Right now, the world is talking about Aaron Rodgers tearing his Achilles tendon. This has led people to debate the relative safety of artificial turf — or “turf,” as it’s simply called — versus natural grass. Turf versus grass sounds like a strange way of summarizing the choices, since “turf” literally means grass. But that name turn is convenient due to people using it as a short-form for “AstroTurf.” People don’t use the full word AstroTurf because that’s a brand name, referring to the one specific company’s product.
Today, in fact, while several NFL stadiums use artificial grass, not one of them uses AstroTurf. However, every single United Soccer League field has now been contracted to switch to AstroTurf. That could be inconvenient when the U.S. hosts World Cup matches in 2026, since World Cup games have to use real grass.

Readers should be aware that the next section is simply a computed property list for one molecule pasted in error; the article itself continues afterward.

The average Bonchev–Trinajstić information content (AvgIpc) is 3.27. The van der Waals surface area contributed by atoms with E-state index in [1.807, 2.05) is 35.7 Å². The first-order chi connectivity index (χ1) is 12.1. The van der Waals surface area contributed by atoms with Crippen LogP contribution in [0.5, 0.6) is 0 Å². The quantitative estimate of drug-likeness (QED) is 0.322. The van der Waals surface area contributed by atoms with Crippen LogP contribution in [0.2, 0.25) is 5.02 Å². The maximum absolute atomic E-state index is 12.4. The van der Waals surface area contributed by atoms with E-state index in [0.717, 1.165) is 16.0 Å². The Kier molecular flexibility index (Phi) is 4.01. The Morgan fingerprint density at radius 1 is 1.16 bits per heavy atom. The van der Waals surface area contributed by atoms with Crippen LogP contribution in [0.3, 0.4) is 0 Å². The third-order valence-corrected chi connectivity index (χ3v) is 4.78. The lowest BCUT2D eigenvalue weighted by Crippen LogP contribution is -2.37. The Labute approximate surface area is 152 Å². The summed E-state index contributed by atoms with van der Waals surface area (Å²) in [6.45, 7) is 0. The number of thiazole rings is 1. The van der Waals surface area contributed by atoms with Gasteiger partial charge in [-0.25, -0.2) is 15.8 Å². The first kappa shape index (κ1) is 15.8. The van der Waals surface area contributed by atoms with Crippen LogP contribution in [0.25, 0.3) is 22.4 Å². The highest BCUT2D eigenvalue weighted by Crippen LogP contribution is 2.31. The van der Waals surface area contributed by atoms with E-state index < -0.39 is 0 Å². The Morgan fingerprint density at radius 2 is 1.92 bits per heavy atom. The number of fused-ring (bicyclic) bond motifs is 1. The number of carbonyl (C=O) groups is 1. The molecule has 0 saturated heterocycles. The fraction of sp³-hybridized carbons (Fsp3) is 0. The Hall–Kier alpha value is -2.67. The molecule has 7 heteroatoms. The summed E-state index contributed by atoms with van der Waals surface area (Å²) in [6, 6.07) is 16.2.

We wound up with AstroTurf because of something that happened at Houston’s Astrodome 60 years ago. The stadium was built with a roof (an unprecedented move in baseball) to allow for air conditioning. They had to engineer a special kind of grass that could grow indoors, under reduced sunlight. But the clear panels of the dome, which allowed some light through, looked weird to players and messed with their ability to track balls. So, they went and painted the panels white, and even Frankengrass can’t grow with no sunlight at all. In 1965, all the grass died.